Department of Marketing
Historical relations between countries bring important explanatory power for foreign direct investment (FDI) decisions, yet little is known on whether a home–host country relation exhibits heterogeneous effects on FDI across the country’s subnational regions. In this study, we examine the long-term impact of historical conflict on FDI location choices and performance. Using a sample of 8,646 Japanese FDI in China, we show that civilian casualties in different provinces of China during the Second Sino–Japanese War exert deterring effects on Japanese FDI location choices. Furthermore, we demonstrate that civilian casualties negatively affect Japanese FDI performance and political capital accumulation strategies, in the forms of excessive tax payment and local employment, can reduce this negative effect. This study contributes to the discussion on how within-country differences of historical factors affect FDI location decisions and performance. The findings on firms’ political capital accumulation strategies also provide important implications for FDI operation in an environment characterized by historical animosity.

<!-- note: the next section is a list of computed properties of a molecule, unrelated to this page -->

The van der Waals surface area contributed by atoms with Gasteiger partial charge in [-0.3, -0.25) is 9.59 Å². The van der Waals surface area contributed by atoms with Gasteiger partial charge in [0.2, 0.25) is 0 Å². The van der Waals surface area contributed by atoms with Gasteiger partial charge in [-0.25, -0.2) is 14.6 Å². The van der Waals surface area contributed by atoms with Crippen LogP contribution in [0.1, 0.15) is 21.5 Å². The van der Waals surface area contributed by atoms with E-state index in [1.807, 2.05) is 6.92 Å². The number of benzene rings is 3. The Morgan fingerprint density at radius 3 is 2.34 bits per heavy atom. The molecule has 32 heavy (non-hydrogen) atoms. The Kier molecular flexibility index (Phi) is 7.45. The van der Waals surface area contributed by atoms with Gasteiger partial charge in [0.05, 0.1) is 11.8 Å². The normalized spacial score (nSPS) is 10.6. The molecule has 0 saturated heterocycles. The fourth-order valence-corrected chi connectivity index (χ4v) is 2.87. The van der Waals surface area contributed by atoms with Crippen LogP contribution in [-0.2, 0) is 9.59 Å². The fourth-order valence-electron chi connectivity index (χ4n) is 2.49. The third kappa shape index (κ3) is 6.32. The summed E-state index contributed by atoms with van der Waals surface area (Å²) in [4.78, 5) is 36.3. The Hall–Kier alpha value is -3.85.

FDI, historical conflict, Japanese firms, location, performance, political capital, China
Source Publication Title
Journal of International Business Studies
Link to Publisher's Edition
Gao, G., Wang, D., & Che, Y. (2018). Impact of historical conflict on FDI location and performance: Japanese investment in China. Journal of International Business Studies, 49 (8), 1060-1080. https://doi.org/10.1057/s41267-016-0048-6